Symptom Management


By Darlene Stough, RN, MSCN, CCRP

Spasticity is caused by damage to the brain and/or spinal cord from MS or other conditions. Reflexes become hyperactive, resulting in increased muscle tone, muscle stiffness and tightness, cramps, spasms, clonus (involuntary shaking), pain, and difficulty controlling the muscles. Some people with MS report that they have to “fight their muscle tightness” to move when they have spasticity. This is because muscles contract when they shouldn't, and don't relax when they should.

Some surveys estimate that more than 80 percent of the people with MS will experience spasticity at some time, and not everyone is affected in the same way. MS-related spasticity seems to affect the legs more than the arms and hands. Spasms may disrupt sleep, increasing fatigue and weakness during the day. Difficulty moving the limbs passively can make it more difficult for caregivers to perform hygiene. Also, discomfort can interfere with many activities.

Addressing Spasticity with Your Healthcare Provider

Untreated severe spasticity can have serious negative consequences. Mention all symptoms related to spasticity to your healthcare provider, even the mildest ones. This does not necessarily mean that you will need a medication for spasticity, but simple measures can be initiated to alleviate even the slightest effect of spasticity and help prevent it from becoming a major problem.

The spasticity assessment done by a doctor or nurse provides information that will help evaluate the presence and severity of the spasticity, determine its effect, and measure response to treatment. Your examiner will look for: increased reflexes, resistance to passive movement, decreased range of motion, observed spasms and clonus, and the quality of movement when you use your arms or your legs. Other impairments that interfere with function, such as weakness, loss of sensation, or loss of coordination, will be considered as well.

Your neurologist will be on the front line assessing your needs, perhaps along with a nurse practitioner or physician assistant, but other types of healthcare providers can help with different aspects of managing and treating your spasticity. They include a physiatrist, physical therapist, neurosurgeon, and orthopedic surgeon.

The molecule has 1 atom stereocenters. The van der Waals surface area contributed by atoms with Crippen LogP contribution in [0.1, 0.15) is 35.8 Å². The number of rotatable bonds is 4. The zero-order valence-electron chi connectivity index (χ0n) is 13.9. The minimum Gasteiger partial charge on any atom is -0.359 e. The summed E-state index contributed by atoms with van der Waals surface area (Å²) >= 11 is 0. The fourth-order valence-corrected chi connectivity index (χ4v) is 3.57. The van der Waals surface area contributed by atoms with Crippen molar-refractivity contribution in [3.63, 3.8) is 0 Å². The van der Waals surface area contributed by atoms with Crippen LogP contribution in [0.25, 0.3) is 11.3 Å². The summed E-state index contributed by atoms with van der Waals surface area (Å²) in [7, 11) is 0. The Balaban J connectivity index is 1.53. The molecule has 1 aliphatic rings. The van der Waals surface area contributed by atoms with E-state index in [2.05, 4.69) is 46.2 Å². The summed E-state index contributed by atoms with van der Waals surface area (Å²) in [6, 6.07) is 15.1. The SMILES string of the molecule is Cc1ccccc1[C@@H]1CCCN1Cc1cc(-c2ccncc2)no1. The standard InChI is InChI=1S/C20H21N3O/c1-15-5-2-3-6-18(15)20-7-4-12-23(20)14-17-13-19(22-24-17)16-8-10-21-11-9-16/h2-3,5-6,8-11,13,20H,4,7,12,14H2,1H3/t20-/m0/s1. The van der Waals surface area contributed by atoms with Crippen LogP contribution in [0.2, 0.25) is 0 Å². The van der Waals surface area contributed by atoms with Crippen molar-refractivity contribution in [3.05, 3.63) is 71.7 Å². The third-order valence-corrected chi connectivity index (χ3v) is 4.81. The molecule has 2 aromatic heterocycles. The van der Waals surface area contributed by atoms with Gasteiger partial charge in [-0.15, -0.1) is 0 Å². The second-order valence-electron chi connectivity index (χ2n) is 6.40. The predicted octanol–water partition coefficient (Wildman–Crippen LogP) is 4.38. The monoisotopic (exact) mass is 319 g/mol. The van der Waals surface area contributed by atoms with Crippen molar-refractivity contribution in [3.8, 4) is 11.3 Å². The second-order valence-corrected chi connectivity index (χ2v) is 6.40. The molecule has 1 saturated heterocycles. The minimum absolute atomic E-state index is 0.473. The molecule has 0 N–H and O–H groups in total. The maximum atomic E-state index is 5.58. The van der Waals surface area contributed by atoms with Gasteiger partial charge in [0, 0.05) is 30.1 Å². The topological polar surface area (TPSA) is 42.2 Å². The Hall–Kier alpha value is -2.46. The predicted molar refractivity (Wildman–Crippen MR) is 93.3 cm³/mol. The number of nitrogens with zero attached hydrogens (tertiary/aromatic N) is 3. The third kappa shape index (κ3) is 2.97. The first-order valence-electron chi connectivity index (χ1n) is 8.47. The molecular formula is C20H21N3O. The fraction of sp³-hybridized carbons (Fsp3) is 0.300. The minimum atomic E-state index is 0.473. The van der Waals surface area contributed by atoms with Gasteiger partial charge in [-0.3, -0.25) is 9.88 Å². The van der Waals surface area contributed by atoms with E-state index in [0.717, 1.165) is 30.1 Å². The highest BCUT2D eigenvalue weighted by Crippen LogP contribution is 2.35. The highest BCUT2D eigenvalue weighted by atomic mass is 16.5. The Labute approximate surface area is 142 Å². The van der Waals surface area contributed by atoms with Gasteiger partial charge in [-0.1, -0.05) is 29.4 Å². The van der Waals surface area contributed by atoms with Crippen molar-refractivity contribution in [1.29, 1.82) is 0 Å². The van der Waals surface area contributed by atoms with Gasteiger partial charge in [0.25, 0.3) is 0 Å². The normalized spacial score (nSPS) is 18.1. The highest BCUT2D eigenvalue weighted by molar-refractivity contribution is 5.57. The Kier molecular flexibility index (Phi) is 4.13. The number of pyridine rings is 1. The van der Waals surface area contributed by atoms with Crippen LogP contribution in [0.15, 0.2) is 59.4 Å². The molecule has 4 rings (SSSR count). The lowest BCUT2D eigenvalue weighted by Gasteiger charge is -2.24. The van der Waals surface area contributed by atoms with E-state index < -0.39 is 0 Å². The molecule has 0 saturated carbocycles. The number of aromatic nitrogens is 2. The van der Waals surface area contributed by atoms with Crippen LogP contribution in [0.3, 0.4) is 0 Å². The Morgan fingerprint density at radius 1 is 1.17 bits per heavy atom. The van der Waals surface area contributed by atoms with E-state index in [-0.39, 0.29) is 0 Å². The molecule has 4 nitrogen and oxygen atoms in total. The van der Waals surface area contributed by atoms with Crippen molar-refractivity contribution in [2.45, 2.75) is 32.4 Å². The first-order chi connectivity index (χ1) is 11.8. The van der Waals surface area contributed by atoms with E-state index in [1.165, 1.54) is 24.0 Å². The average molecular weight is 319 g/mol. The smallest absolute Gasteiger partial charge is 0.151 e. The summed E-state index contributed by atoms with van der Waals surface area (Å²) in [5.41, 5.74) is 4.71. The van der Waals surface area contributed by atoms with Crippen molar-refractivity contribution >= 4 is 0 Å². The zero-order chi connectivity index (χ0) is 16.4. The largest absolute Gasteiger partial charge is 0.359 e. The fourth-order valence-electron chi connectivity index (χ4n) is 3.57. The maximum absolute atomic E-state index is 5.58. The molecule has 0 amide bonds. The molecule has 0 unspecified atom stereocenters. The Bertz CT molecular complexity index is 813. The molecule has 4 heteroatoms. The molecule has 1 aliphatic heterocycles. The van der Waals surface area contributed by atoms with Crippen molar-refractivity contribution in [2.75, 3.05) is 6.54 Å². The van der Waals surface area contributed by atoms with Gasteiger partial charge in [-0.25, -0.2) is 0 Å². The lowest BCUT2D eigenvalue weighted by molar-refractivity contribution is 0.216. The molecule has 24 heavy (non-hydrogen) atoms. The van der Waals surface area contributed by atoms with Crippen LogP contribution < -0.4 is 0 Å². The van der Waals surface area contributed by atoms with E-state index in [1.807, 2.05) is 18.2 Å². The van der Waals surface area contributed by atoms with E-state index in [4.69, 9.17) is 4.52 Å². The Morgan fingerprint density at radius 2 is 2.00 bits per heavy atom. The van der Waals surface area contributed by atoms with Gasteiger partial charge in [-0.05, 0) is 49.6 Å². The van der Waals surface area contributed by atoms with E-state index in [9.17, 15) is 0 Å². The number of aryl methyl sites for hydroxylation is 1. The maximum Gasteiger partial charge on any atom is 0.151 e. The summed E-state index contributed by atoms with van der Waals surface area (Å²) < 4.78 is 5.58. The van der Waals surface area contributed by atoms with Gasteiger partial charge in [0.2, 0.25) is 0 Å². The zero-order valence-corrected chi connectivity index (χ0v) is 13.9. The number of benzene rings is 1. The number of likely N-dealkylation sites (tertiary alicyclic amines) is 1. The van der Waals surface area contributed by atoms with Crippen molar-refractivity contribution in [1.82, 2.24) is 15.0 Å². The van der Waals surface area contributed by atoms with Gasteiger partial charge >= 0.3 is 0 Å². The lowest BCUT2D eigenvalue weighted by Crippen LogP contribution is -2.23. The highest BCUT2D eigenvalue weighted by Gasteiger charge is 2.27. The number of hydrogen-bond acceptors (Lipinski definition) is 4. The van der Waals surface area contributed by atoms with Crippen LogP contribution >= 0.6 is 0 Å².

Developing a Treatment Plan

All the treatments described are symptomatic, meaning that they do not treat the disease of MS, which may continue to progress. The ideal is to detect spasticity before it causes significant trouble, and to use available treatment options to achieve realistic goals. For example, if the goal is to improve walking, stretching and oral medications will usually be combined with physical therapy, and sometimes with the use of devices.

Goals for spasticity management include improving comfort, posture, personal care and hygiene, as well as occasionally improving function. The goals, as well as the pros and cons of each treatment, need to be discussed with your healthcare provider, and it is important to evaluate the results of the treatment in order to optimize the treatment plan.

Treatments can be combined to maximize the chances of success. The first step involves eliminating possible antagonists, such as a urinary tract infection, pressure sore, or other physical stress on the body. When these underlining problems are resolved the increase of the spasticity may also be resolved. 

Lifestyle changes can be helpful, for example minimizing stress and fatigue, stretching every day, relaxation, yoga, and exercise. Braces or walking aids may increase mobility, although it is important to note that spasticity can be helpful at times because it can compensate for some of the weakness in the legs and may be giving the support needed to walk.

Medication and Other Options

Spasticity can be treated with symptom medications, such as baclofen, tizanidine, gabapentin, benzodiazepines, or dantrolene. The most common side effects with these medications are drowsiness, dizziness, and weakness. The general rule is to start with a low dose and increase it slowly until spasticity is controlled or side effects occur.

When spasticity is limited to a few muscles, or when it is preferable to limit the treatment to a few muscles, then local injections can be given to selectively relax these muscles. Examples include phenol injections and botulinum toxin injections. Surgery is occasionally performed to release tendon contractures.

People with severe MS spasticity who failed other treatments may be candidates for intrathecal baclofen therapy (ITB therapy). This treatment involves surgically implanting a baclofen pump under the skin of the abdomen, and inserting a catheter into the spine to deliver baclofen directly into the spinal fluid. Baclofen administered this way is more effective and usually does not cause sedation. However, because of the risks involved, candidates for ITB therapy need to be carefully selected and tested.

Resources for further reading can be found at

Darlene Stough, RN, MSCN, CCRP has worked as a registered nurse for the Cleveland Clinic for 27 years in various specialty areas. Darlene is both a certified MS nurse and a certified clinical research professional. For over the past eight years she has been the nurse coordinator for research projects on symptomatic therapies and rehabilitation in MS at the Mellen Center for MS Treatment and Research at the Cleveland Clinic Neurological Institute.

 (Last reviewed 7/2010)